Jass Grewal

Movie Review
Saab Bahadur:Suspense-thriller? Really?

Saab Bahadur is a suspense thriller! Pardon me, but I am just asking - is Saab Bahadur a suspense thriller? Perhaps even the writer Jass Grewal and Director Amrit Raj Chadha don’t know exactly. 
Set in 90’s, Saab Bahadur is the story of a stylish cop Kuldeep Singh (Ammy Virk), a diehard fan of suspense thriller pulp fiction, a college time Bhangra artist and now the officer in-charge of a police post in a village. He is known as Saab Bahadur. But no one knows what bahaduri (daring) he has done. Suddenly this peaceful village gets into turmoil when one after another; four dead bodies are found at different points. Saab Bahadur starts the investigation in his unique yet fun style. How the mystery behind the murders is solved, forms the rest of the story.
Story by Jass Grewal is a big disappointment this time. A little introductory comedy, four murders, some more fun (read investigation), more comedy, showing off that they are enjoying their time (mango munching scene) and doing nothing to solve the cases. Being aware that Saab Bahadur has the style of James Bond and Chacha Chaudary’s computer se bhi tez dimaag (brain faster than computers); he needs no leg work to resolve the mysteries. Therefore, Saab Bahadur miraculously gets all the hints and clues just before the climax. Then comes the long narration of confessions by the murderers and another long narration by Saab Bahadur revealing how he solved the ‘densely mysterious’ murders. Finally, mandatory end credits roll along with a promotional song. And you exclaim, ‘Wow! I have dared to watch the whole film in one go’. Audiences are real Saab Bahadurs who are daring to watch this film in cinema.
Jass Grewal along with Gurpreet Singh Phaleri has written, for this much proclaimed first Punjabi suspense thriller, a linear screenplay, which turns out to be a plainly lame affair. There are no such twists and turns which make you feel that you are watching a suspense thriller. There are no connected sequences to give you jaw dropping moments. The whole concept is completely riding on the brand value of Ammy Virk, which miserably fails to uplift the story. Jatinder Lall’s dialogues are just passable.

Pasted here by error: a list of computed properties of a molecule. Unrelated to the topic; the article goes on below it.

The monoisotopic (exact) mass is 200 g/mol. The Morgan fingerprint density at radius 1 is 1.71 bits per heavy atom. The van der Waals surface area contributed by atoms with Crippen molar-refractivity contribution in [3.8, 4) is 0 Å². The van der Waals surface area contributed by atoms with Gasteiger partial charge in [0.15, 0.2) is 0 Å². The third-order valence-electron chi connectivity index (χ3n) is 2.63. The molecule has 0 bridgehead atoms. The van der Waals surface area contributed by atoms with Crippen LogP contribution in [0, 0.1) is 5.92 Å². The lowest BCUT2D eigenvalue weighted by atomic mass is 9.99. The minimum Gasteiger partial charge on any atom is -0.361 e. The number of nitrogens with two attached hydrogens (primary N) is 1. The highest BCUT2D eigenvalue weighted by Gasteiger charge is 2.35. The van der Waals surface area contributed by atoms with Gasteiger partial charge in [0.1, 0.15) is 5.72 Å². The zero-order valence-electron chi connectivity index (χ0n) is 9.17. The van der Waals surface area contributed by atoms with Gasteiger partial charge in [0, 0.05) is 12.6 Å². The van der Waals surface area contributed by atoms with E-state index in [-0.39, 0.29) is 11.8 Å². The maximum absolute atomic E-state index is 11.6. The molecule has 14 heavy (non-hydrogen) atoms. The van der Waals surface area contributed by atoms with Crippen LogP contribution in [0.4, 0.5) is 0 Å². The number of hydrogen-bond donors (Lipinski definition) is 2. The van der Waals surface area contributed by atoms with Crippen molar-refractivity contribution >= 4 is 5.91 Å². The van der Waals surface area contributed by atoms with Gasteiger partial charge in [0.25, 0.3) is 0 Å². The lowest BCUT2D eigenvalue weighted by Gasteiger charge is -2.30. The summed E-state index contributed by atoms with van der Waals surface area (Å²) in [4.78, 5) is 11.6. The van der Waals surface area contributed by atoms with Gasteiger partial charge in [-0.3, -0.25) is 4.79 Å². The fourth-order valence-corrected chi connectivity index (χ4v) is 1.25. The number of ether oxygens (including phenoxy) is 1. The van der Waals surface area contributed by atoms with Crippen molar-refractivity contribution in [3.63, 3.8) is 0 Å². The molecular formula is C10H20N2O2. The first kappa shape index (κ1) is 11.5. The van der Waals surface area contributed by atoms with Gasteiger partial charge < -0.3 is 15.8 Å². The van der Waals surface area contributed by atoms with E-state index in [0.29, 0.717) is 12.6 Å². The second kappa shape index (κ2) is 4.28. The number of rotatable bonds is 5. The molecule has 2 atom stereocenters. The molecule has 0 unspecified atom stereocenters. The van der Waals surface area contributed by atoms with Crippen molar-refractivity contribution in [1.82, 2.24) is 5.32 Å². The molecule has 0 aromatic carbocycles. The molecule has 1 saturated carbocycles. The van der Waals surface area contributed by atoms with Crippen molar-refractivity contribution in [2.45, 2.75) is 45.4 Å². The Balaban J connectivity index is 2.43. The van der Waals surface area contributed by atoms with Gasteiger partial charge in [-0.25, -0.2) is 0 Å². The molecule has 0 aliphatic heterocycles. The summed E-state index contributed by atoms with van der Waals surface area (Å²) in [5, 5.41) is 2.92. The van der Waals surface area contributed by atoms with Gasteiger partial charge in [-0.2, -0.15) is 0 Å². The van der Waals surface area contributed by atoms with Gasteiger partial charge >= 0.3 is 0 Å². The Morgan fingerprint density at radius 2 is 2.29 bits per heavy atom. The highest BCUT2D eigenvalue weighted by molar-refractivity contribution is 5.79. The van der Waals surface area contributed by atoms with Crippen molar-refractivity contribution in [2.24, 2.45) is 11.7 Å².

Director Amrit Raj Chandha tries to add thrill by background score but Surinder Sodhi’s up to the mark work could not help him much in the absence of a tight screenplay. Chadha leaves many strings loose throughout the narrative; thinking he will connect them all in the culminating narrations, which goes against the whole premise. Even he forgets to connect an important string related female protagonist in the end. Thus Preet Kanwal’s debut gets condensed into a cameo role. The biggest downside of the Chadha’s direction is his conviction to narrate the story instead of making it happen through actions. 
Ammy Virk looks over confident as Saab Bahadur perhaps due to the bumper success of his earlier films. As a man in uniform he looks stylish, but has a loose grip on the character of a sharp police officer. In supporting cast Rana Ranbir as police constable and Jaswinder Bhalla as munshi (record keeper) is loud. Seema Kaushal and Sardar Sohi one again shine in their smaller antagonist avatars. The director deserves the applause at least for not adding songs in the screenplay. Sandeep Patil creates an appropriate atmosphere with his lens. Editor Bharat Singh Rawat had a little scope to cope up with randomly scattered reels.  
I think the audience has taken the promotional punch line ‘Saab Bahadar will lodge an FIR on 26th May’ much seriously, thus they are trying to avoid all the routes directed towards him.  If you are still daring to encounter him head on, don’t forget to unfasten the seat belts of your brain. 

   Deep Jagdeep Singh

Deep Jagdeep Singh is a freelance journalist, Screenwriter and a Lyricist. http://www.facebook.com/deepjagdeepsingh.

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